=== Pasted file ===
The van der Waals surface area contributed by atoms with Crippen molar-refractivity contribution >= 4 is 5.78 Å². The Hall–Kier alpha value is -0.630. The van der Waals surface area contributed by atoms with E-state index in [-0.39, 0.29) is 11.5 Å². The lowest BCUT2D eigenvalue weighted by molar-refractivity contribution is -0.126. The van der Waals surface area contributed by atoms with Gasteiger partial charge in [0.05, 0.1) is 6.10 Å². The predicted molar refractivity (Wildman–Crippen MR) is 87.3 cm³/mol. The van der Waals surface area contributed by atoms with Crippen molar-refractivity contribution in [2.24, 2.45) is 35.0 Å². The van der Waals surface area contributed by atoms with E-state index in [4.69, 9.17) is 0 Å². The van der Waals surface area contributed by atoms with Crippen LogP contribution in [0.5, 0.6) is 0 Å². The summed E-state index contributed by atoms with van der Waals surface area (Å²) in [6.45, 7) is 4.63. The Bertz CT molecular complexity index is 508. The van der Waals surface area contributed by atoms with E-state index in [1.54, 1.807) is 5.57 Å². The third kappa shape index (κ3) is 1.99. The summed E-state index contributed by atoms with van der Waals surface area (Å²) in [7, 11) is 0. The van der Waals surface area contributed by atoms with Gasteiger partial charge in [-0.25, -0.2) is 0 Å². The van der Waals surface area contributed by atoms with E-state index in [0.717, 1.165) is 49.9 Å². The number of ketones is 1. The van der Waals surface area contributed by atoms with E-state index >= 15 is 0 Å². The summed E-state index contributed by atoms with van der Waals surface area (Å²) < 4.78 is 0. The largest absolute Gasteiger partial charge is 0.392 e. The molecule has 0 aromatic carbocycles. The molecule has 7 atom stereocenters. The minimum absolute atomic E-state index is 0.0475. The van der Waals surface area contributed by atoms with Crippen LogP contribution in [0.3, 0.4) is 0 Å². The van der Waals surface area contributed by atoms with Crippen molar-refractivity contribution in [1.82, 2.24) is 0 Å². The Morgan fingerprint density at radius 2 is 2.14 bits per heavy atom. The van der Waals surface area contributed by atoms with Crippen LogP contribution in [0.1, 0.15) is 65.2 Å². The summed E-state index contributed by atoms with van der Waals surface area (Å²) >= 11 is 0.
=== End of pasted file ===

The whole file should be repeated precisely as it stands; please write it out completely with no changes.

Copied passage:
The van der Waals surface area contributed by atoms with Crippen molar-refractivity contribution >= 4 is 5.78 Å². The Hall–Kier alpha value is -0.630. The van der Waals surface area contributed by atoms with E-state index in [-0.39, 0.29) is 11.5 Å². The lowest BCUT2D eigenvalue weighted by molar-refractivity contribution is -0.126. The van der Waals surface area contributed by atoms with Gasteiger partial charge in [0.05, 0.1) is 6.10 Å². The predicted molar refractivity (Wildman–Crippen MR) is 87.3 cm³/mol. The van der Waals surface area contributed by atoms with Crippen molar-refractivity contribution in [2.24, 2.45) is 35.0 Å². The van der Waals surface area contributed by atoms with E-state index in [4.69, 9.17) is 0 Å². The van der Waals surface area contributed by atoms with Crippen LogP contribution in [0.5, 0.6) is 0 Å². The summed E-state index contributed by atoms with van der Waals surface area (Å²) in [6.45, 7) is 4.63. The Bertz CT molecular complexity index is 508. The van der Waals surface area contributed by atoms with E-state index in [1.54, 1.807) is 5.57 Å². The third kappa shape index (κ3) is 1.99. The summed E-state index contributed by atoms with van der Waals surface area (Å²) in [7, 11) is 0. The van der Waals surface area contributed by atoms with Gasteiger partial charge in [-0.25, -0.2) is 0 Å². The van der Waals surface area contributed by atoms with E-state index in [0.717, 1.165) is 49.9 Å². The number of ketones is 1. The van der Waals surface area contributed by atoms with E-state index >= 15 is 0 Å². The summed E-state index contributed by atoms with van der Waals surface area (Å²) < 4.78 is 0. The largest absolute Gasteiger partial charge is 0.392 e. The molecule has 0 aromatic carbocycles. The molecule has 7 atom stereocenters. The minimum absolute atomic E-state index is 0.0475. The van der Waals surface area contributed by atoms with Crippen LogP contribution in [0.3, 0.4) is 0 Å². The van der Waals surface area contributed by atoms with Crippen molar-refractivity contribution in [1.82, 2.24) is 0 Å². The Morgan fingerprint density at radius 2 is 2.14 bits per heavy atom. The van der Waals surface area contributed by atoms with Crippen LogP contribution in [0.1, 0.15) is 65.2 Å². The summed E-state index contributed by atoms with van der Waals surface area (Å²) >= 11 is 0.